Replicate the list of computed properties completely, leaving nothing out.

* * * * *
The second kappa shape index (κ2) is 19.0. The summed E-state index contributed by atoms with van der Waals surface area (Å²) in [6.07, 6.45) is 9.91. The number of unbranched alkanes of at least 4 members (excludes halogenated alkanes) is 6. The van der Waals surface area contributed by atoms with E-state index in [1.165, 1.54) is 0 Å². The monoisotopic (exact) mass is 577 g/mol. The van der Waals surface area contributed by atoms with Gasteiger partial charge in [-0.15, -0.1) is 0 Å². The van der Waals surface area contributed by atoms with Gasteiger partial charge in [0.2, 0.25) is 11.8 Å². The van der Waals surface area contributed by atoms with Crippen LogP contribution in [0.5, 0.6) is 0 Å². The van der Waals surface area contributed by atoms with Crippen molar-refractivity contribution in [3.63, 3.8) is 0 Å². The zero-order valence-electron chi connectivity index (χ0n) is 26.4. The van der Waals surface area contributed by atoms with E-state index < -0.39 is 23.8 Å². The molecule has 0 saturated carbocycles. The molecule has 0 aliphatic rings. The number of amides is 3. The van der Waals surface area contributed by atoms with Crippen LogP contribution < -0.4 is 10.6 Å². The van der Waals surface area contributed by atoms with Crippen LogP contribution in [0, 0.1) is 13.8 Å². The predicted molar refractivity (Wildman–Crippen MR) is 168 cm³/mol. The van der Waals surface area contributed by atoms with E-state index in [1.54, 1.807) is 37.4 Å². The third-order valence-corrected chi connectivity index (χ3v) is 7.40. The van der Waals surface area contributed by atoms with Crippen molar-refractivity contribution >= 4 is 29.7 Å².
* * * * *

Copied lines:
The second kappa shape index (κ2) is 19.0. The summed E-state index contributed by atoms with van der Waals surface area (Å²) in [6.07, 6.45) is 9.91. The number of unbranched alkanes of at least 4 members (excludes halogenated alkanes) is 6. The van der Waals surface area contributed by atoms with E-state index in [1.165, 1.54) is 0 Å². The monoisotopic (exact) mass is 577 g/mol. The van der Waals surface area contributed by atoms with Gasteiger partial charge in [-0.15, -0.1) is 0 Å². The van der Waals surface area contributed by atoms with Gasteiger partial charge in [0.2, 0.25) is 11.8 Å². The van der Waals surface area contributed by atoms with Crippen LogP contribution in [0.5, 0.6) is 0 Å². The van der Waals surface area contributed by atoms with Crippen molar-refractivity contribution in [3.63, 3.8) is 0 Å². The zero-order valence-electron chi connectivity index (χ0n) is 26.4. The van der Waals surface area contributed by atoms with E-state index < -0.39 is 23.8 Å². The molecule has 0 saturated carbocycles. The molecule has 0 aliphatic rings. The number of amides is 3. The van der Waals surface area contributed by atoms with Crippen LogP contribution < -0.4 is 10.6 Å². The van der Waals surface area contributed by atoms with Crippen LogP contribution in [0, 0.1) is 13.8 Å². The predicted molar refractivity (Wildman–Crippen MR) is 168 cm³/mol. The van der Waals surface area contributed by atoms with E-state index in [1.54, 1.807) is 37.4 Å². The third-order valence-corrected chi connectivity index (χ3v) is 7.40. The van der Waals surface area contributed by atoms with Crippen molar-refractivity contribution >= 4 is 29.7 Å².